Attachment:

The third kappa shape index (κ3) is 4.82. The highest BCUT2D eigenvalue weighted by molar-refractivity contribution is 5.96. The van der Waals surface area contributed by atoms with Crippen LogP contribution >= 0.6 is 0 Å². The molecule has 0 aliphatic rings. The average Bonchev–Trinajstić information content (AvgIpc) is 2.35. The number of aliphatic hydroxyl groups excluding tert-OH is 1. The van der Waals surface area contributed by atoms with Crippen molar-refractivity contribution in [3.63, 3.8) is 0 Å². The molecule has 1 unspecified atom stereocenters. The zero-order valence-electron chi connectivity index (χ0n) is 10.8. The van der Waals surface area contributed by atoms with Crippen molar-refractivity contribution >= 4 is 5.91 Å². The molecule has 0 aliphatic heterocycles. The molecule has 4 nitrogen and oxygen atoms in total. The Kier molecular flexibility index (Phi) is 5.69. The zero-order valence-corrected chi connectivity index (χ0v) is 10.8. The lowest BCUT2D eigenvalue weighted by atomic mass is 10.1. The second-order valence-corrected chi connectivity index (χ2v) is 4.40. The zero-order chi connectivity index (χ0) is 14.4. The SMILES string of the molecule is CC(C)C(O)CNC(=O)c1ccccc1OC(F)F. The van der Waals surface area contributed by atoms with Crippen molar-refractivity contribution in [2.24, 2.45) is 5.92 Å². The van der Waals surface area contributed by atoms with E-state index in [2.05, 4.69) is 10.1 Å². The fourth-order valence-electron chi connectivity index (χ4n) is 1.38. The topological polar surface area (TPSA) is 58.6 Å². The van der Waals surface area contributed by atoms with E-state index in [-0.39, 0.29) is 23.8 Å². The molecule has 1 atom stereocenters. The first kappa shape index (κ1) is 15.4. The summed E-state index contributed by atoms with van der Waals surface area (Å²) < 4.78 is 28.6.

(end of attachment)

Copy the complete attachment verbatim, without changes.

The third kappa shape index (κ3) is 4.82. The highest BCUT2D eigenvalue weighted by molar-refractivity contribution is 5.96. The van der Waals surface area contributed by atoms with Crippen LogP contribution >= 0.6 is 0 Å². The molecule has 0 aliphatic rings. The average Bonchev–Trinajstić information content (AvgIpc) is 2.35. The number of aliphatic hydroxyl groups excluding tert-OH is 1. The van der Waals surface area contributed by atoms with Crippen molar-refractivity contribution in [3.63, 3.8) is 0 Å². The molecule has 1 unspecified atom stereocenters. The zero-order valence-electron chi connectivity index (χ0n) is 10.8. The van der Waals surface area contributed by atoms with Crippen molar-refractivity contribution >= 4 is 5.91 Å². The molecule has 0 aliphatic heterocycles. The molecule has 4 nitrogen and oxygen atoms in total. The Kier molecular flexibility index (Phi) is 5.69. The zero-order valence-corrected chi connectivity index (χ0v) is 10.8. The lowest BCUT2D eigenvalue weighted by atomic mass is 10.1. The second-order valence-corrected chi connectivity index (χ2v) is 4.40. The zero-order chi connectivity index (χ0) is 14.4. The SMILES string of the molecule is CC(C)C(O)CNC(=O)c1ccccc1OC(F)F. The van der Waals surface area contributed by atoms with Crippen molar-refractivity contribution in [2.24, 2.45) is 5.92 Å². The van der Waals surface area contributed by atoms with E-state index in [2.05, 4.69) is 10.1 Å². The fourth-order valence-electron chi connectivity index (χ4n) is 1.38. The topological polar surface area (TPSA) is 58.6 Å². The van der Waals surface area contributed by atoms with E-state index in [-0.39, 0.29) is 23.8 Å². The molecule has 1 atom stereocenters. The first kappa shape index (κ1) is 15.4. The summed E-state index contributed by atoms with van der Waals surface area (Å²) < 4.78 is 28.6.